• Wine running on a Nokia N900

        ARM based superphone N900 running the x86 wine binary via a statically compiled arm qemu binary, within an x86 chroot.

      • Wine icon facelift on target for June
      • Bordeaux 2.0.4 on Mac Screenshot tour
    • Google/Android

      • Sony Shifts on Open Source

        The partnership between Sony Corp. and Google Inc. highlights the changes taking place in TV viewing habits, but it is also symbolic of another change: Sony’s stance on open-source technology.

      • Google TV to mix Android, Chrome, and Atom
      • Google Gears Up Chrome Web Store for App Fans

        Is Google looking to compete directly with iTunes? The company’s Chrome Web App store may have modest beginnings — especially considering that Chrome accounts for less than 7 percent of the global browser market — but Google is not the sort of company to think small. The company reportedly is in talks to get other browser vendors on board.

Free Software/Open Source

Leftovers

  • OK Go Chats With Planet Money About The Music Business

    The important takeaway here is that the new models of success may yet be discovered. Innovation by savvy people is still paramount. So, to succeed, the music industry needs to cultivate the entrepreneurial spirit and get out of the way of artists, instead of acting as a restrictive gatekeeper.

  • Who woulda thunk it: Fact-checking is popular!

    Has anyone else noticed that the Associated Press has been doing some strong fact-checking work lately, aggressively debunking all kinds of nonsense, in an authoritative way, without any of the usual he-said-she-said crap that often mars political reporting?

    I asked AP Washington Bureau Chief Ron Fournier about this, and he told me something fascinating, if not all together unexpected: Their fact-checking efforts are almost uniformly the most clicked and most linked pieces they produce.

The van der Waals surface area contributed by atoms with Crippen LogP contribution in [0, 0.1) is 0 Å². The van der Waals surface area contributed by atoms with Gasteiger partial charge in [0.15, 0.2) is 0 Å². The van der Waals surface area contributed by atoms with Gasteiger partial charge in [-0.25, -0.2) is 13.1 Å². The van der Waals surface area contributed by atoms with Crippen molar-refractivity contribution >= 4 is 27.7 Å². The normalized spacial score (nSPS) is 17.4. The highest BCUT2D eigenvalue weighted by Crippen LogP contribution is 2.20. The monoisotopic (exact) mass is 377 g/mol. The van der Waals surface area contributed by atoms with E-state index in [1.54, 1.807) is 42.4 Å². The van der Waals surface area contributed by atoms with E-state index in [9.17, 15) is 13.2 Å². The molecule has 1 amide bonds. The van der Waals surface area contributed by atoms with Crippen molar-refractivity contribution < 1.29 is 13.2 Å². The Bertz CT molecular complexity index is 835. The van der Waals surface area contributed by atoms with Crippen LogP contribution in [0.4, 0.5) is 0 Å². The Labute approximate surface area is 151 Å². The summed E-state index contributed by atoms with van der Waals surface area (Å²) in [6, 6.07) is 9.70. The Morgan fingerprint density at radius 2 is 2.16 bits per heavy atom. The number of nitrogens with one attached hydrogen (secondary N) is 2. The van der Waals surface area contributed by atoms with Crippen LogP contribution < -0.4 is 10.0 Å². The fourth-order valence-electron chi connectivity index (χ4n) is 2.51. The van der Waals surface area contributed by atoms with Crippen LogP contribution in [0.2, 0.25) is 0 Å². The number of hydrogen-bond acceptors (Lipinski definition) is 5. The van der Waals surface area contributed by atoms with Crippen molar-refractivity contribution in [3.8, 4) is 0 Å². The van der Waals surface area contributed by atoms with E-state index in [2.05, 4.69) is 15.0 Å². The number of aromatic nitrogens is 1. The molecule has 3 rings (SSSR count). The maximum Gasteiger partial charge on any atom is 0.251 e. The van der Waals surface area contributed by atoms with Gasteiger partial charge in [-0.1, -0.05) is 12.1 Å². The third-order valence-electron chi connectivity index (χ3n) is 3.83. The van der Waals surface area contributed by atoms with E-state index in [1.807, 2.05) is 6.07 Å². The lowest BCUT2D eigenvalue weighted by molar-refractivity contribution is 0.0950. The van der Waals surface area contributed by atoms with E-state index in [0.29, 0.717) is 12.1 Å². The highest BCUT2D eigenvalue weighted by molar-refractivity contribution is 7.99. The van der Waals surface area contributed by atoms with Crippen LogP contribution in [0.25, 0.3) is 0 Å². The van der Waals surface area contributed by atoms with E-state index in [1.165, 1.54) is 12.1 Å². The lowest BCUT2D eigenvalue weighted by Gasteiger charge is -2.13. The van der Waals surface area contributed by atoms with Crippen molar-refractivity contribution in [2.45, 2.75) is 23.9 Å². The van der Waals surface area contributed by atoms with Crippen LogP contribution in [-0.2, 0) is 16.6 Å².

Journalistic fact-checking with authority, it turns out, is popular. Who woulda thunk it?

  • ‘Virtual sit-in’ tests line between DDoS and free speech

    UC San Diego Professor Ricardo Dominguez spearheaded the March 4 digital protest by calling on demonstrators to visit a webpage that sent a new page request to the UC president’s website every one to six seconds. A separate function automatically sent 404 queries to the server. A “spawn” feature allowed participants to run additional pages in another window, multiplying the strain on the targeted website.

  • Privacy expert: It’s good PR to say no to the government

    A leading privacy researcher is urging companies to say no to government requests for data, arguing that it’s good for business.

    “Or rather, saying yes can be really bad for business,” said Chris Soghoian, an Indiana University PhD candidate and security and privacy researcher.

  • Security/Aggression

    • Cyberwar Cassandras Get $400 Million in Conflict Cash

      Coincidences sure are funny things. Booz Allen Hamilton — the defense contractor that’s become synonymous with the idea that the U.S. is getting its ass kicked in an ongoing cyberwar — has racked up more than $400 million worth of deals in the past six weeks to help the Defense Department fight that digital conflict. Strange how that worked out, huh?